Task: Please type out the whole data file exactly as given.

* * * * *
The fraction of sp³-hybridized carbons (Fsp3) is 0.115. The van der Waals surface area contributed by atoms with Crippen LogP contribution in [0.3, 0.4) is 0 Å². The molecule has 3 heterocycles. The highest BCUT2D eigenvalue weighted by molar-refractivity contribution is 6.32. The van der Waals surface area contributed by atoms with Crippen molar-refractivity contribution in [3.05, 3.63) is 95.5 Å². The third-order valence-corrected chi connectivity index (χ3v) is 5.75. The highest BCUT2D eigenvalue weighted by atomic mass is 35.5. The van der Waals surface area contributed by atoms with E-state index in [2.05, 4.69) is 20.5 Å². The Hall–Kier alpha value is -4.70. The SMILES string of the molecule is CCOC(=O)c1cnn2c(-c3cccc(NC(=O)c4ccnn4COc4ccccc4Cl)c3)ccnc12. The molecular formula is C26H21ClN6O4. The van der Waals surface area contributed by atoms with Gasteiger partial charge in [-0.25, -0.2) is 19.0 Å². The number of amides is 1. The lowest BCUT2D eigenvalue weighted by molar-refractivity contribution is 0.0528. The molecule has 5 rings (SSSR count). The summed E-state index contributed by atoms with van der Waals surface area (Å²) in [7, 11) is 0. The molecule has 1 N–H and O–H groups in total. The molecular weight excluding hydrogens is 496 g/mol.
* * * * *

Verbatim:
The fraction of sp³-hybridized carbons (Fsp3) is 0.115. The van der Waals surface area contributed by atoms with Crippen LogP contribution in [0.3, 0.4) is 0 Å². The molecule has 3 heterocycles. The highest BCUT2D eigenvalue weighted by molar-refractivity contribution is 6.32. The van der Waals surface area contributed by atoms with Crippen molar-refractivity contribution in [3.05, 3.63) is 95.5 Å². The third-order valence-corrected chi connectivity index (χ3v) is 5.75. The highest BCUT2D eigenvalue weighted by atomic mass is 35.5. The van der Waals surface area contributed by atoms with E-state index in [2.05, 4.69) is 20.5 Å². The Hall–Kier alpha value is -4.70. The SMILES string of the molecule is CCOC(=O)c1cnn2c(-c3cccc(NC(=O)c4ccnn4COc4ccccc4Cl)c3)ccnc12. The molecular formula is C26H21ClN6O4. The van der Waals surface area contributed by atoms with Gasteiger partial charge in [-0.25, -0.2) is 19.0 Å². The number of amides is 1. The lowest BCUT2D eigenvalue weighted by molar-refractivity contribution is 0.0528. The molecule has 5 rings (SSSR count). The summed E-state index contributed by atoms with van der Waals surface area (Å²) in [7, 11) is 0. The molecule has 1 N–H and O–H groups in total. The molecular weight excluding hydrogens is 496 g/mol.